‘Most Wanted’ list targets seven highway-safety priorities

Medical fitness, fatigue, and distraction included on NTSB list

Posted November 22, 2016

Eliminating driver distraction and requiring on-board data recorders are among the highway safety improvements appearing on this year’s “Most Wanted” list from the National Transportation Safety Board (NTSB).

Issued annually since 1990, the list serves as a roadmap to guide the country toward safer transportation systems, including trucking, busing, aviation, rail, pipeline, and marine. Seven out of 10 priorities for 2017-2018 address highway transportation.

This is the first time the list will remain static for two years.

“This new two-year cycle will help to focus our advocacy efforts on sustained progress,” said NTSB Chairman Christopher Hart in announcing the list. “We will take stock at the one-year mark, note what progress has been made, and decide what additional improvements are needed.”

The following are the NTSB’s highway-safety priorities for 2017-2018:

  • Increase implementation of collision avoidance technologies, such as collision warning and autonomous emergency braking in highway vehicles.
  • End alcohol and drug impairment, especially in light of marijuana decriminalization, increasing use of synthetic drugs, and a dramatic rise in over-the-counter and prescription medication use and abuse.
  • Reduce fatigue-related accidents by ensuring adequate rest and finding and treating fatigue-related medical and medicinal issues.
  • Require medical fitness. Company owners and government regulators must develop policies to ensure that safety-critical personnel are medically fit for duty, and transportation professionals have a personal responsibility to ensure their own health and welfare.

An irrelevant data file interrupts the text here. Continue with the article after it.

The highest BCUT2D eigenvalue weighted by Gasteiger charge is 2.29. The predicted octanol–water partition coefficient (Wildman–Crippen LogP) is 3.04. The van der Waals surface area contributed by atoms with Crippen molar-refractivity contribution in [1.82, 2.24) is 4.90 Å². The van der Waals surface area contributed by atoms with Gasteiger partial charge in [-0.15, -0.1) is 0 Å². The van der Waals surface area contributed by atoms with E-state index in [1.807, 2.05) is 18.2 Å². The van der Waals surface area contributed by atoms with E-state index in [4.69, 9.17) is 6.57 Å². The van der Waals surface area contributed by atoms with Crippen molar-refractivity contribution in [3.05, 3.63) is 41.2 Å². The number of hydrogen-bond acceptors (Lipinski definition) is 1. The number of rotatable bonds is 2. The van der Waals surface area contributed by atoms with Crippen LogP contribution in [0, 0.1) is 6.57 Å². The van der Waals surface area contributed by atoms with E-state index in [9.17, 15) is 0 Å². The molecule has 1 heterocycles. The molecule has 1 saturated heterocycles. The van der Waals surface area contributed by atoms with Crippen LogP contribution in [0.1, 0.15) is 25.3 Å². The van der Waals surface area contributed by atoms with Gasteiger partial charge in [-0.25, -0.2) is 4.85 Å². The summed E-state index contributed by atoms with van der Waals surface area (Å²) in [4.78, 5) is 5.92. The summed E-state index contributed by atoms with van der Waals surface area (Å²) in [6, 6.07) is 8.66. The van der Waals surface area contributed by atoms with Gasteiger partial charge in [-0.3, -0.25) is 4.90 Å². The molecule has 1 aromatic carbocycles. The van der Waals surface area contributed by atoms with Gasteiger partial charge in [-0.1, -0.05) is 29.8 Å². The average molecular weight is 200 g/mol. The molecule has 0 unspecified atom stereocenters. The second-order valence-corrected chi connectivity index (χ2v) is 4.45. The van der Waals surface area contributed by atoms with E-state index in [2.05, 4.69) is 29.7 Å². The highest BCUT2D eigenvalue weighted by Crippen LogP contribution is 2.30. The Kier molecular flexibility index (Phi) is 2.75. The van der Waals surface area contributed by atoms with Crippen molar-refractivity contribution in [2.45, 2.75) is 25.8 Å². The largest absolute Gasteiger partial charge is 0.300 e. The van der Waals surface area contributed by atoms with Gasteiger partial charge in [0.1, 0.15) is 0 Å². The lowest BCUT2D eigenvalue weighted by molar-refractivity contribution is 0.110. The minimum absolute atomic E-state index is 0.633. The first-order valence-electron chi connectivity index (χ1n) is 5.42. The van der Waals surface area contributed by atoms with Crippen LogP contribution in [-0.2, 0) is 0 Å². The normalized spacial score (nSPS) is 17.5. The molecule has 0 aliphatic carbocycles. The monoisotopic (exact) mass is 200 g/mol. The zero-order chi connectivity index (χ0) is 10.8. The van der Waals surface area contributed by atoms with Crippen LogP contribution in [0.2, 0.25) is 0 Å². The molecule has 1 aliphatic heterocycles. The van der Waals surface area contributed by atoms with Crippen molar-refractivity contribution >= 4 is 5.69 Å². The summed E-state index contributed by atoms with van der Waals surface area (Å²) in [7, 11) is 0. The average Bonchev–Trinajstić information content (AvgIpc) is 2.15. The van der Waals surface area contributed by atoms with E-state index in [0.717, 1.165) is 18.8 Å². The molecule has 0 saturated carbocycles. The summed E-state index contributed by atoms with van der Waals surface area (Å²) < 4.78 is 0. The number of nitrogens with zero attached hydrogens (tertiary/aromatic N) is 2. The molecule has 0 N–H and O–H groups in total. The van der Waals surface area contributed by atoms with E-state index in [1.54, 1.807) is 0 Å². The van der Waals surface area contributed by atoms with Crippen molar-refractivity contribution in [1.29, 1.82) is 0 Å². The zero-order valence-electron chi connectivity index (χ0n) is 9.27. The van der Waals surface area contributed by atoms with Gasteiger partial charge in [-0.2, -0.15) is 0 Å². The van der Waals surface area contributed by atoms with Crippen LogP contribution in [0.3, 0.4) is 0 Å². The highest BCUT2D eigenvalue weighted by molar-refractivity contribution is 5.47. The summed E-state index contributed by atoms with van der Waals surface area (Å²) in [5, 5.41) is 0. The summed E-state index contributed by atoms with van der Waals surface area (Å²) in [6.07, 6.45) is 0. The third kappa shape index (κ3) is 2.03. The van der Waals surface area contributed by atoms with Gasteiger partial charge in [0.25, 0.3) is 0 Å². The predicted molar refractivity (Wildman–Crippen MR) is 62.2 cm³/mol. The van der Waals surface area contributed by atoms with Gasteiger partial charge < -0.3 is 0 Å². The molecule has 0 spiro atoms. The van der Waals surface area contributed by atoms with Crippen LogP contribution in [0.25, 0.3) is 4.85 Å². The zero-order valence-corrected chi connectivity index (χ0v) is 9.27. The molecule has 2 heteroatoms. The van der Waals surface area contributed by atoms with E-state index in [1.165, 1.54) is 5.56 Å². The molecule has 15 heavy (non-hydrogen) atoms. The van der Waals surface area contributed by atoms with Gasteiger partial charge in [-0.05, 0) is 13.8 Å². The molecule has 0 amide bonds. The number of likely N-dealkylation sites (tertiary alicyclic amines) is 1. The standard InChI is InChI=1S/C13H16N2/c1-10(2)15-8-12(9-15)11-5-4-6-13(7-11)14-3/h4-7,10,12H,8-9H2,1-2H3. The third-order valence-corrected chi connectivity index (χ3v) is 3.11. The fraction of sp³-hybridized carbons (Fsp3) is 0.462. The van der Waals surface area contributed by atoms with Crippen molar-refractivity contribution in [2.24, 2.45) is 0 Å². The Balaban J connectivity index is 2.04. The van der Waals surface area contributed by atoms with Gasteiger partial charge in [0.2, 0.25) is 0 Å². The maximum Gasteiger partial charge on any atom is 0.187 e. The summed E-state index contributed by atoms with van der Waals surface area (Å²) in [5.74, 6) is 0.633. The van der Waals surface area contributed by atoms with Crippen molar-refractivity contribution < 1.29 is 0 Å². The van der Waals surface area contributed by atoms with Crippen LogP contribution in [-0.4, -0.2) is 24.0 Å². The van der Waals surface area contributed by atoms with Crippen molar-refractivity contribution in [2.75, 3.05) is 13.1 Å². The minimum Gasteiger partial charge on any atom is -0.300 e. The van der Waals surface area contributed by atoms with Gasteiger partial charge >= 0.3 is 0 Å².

• Eliminate distractions through changes in regulations, thinking, and behavior. Drivers and operators in all modes must keep their hands, eyes, and minds focused on operating their vehicle.
  • Strengthen occupant protection. Proper use of seat belts and restraints is key, but occupant protection systems need to be better designed to preserve survivable space and ensure ease of evacuation.
  • Expand data recorder use. “Data from recorders can help investigators determine the cause of an accident, but an operator can also use recorders to identify and correct unsafe operations and prevent accidents in the first place,” the NTSB wrote. The Board is calling on federal regulators to mandate recorder use.

The NTSB is an independent federal agency charged with determining the probable cause of transportation accidents, promoting transportation safety, and assisting victims of transportation accidents and their families.

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